Japanese declaration of war against China, 1 August 1894
We, by the grace of Heaven, Emperor of Japan, seated on a Throne occupied by the same dynasty from time immemorial, do hereby make proclamation to all our loyal and brave subjects, as follows:
We hereby declare war against China, and we command each and all of our competent authorities, in obedience to our wish and with a view to the attainment of the national aim, to carry on hostilities by sea and by land against China, with all the means at their disposal, consistently with the Law of Nations.
During the past three decades of our reign our constant aim has been to further the peaceful progress of the country in civilisation; and, being sensible of the evils inseparable from complications with foreign states, it has always been our pleasure to instruct our Minister of State to labour for the promotion of friendly relations with our Treaty Powers. We are gratified to know that the relations of our Empire with those Powers have yearly increased in good will and in friendship. Under the circumstances, we were unprepared for such a conspicuous want of amity and of good faith as has been manifested by China in her conduct towards this country in connexion with the Korean affair.
Korea is an independent state. She was first introduced into the family of nations by the advice and guidance of Japan. It has, however, been China's habit to designate Korea as her dependency, and both openly and secretly to interfere with her domestic affairs. At the time of the recent insurrection in Korea, China despatched troops thither, alleging that her purpose was to afford a succour to her dependent state. We, in virtue of the treaty concluded with Korea in 1882, and looking to possible emergencies, caused a military force to be sent to that country.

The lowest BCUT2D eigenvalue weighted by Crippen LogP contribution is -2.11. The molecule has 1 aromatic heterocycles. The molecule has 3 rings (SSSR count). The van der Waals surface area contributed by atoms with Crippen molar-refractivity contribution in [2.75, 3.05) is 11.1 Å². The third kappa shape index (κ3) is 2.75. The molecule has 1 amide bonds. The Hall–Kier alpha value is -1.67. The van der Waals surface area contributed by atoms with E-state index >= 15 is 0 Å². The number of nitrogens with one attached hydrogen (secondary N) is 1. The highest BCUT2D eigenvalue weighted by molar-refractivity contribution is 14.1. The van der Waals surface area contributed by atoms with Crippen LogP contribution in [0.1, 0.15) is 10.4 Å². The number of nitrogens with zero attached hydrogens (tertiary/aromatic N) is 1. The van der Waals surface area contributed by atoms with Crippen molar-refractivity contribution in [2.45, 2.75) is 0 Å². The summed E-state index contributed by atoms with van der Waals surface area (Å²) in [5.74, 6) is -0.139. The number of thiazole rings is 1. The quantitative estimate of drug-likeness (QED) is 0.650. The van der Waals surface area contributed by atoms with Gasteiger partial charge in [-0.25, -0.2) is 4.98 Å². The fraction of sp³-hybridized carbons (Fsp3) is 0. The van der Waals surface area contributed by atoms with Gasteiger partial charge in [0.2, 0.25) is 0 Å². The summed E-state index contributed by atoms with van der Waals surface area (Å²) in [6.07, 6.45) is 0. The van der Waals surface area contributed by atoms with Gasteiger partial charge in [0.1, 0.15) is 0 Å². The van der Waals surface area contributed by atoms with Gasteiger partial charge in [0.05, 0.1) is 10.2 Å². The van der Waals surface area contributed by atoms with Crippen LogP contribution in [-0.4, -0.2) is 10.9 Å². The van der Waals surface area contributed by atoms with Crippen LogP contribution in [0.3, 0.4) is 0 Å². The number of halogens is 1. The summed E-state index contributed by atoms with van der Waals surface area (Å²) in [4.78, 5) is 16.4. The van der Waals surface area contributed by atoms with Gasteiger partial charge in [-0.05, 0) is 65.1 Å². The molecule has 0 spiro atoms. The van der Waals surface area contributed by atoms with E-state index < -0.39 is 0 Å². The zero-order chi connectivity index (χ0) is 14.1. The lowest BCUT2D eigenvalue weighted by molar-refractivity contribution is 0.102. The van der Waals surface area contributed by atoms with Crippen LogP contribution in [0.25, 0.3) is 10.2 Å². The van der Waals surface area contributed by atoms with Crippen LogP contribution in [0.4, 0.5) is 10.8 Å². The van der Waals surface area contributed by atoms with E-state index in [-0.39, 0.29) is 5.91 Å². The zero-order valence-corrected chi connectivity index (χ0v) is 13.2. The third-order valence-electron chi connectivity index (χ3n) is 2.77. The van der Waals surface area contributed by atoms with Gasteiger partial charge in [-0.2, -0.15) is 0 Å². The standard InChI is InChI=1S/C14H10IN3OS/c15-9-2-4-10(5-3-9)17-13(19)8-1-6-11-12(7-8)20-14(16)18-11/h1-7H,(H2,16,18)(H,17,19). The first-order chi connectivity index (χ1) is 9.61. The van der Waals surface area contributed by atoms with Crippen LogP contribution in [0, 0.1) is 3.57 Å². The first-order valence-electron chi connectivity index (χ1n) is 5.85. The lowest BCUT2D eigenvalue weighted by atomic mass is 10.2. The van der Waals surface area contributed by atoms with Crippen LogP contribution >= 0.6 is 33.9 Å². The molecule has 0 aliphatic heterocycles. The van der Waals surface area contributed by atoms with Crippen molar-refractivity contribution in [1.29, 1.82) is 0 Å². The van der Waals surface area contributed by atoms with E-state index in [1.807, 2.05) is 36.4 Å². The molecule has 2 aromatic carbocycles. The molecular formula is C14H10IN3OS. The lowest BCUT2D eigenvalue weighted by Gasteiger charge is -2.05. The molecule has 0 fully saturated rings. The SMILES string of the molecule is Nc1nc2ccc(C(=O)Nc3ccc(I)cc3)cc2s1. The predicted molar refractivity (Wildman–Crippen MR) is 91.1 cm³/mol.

Wishing to procure for Korea freedom from the calamity of perpetual disturbance, and thereby to maintain the peace of the East in general, Japan invited China's cooperation for the accomplishment of the object. But China, advancing various pretexts, declined Japan's proposal. Thereupon Japan advised Korea to reform her administration so that order and tranquillity might be preserved at home, and so that the country might be able to discharge the responsibilities and duties of an independent state abroad. Korea has already consented to undertake the task. But China has secretly and insidiously endeavoured to circumvent and to thwart Japan's purpose. She has further procrastinated and endeavoured to make warlike preparations both on land and at sea.
When those preparations were completed she not only sent large reinforcements to Korea, with a view to the forcible attainment of her ambitious designs, but even carried her arbitrariness and insolence to the extent of opening fire upon our ships in Korean waters. China's plain object is to make it uncertain where the responsibility resides of preserving peace and order in Korea, and not only to weaken the position of that state in the family of nations - a position obtained for Korea through Japan's efforts - but also to obscure the significance of the treaties recognising and confirming that position. Such conduct on the part of China is not only a direct injury to the rights and interests of this Empire, but also a menace to the permanent peace and tranquillity of the Orient. Judging from her actions, it must be concluded that China from the beginning has been bent upon sacrificing peace to the attainment of her sinister object. In this situation, ardent as our wish is to promote the prestige of the country abroad by strictly peaceful methods, we find it impossible to avoid a formal declaration of war against China. It is our earnest wish that, by the loyalty and valour of our faithful subjects, peace may soon be permanently restored and the glory of the Empire be augmented and completed.
Given this 1st day of the eighth month of the 27th year of Meiji...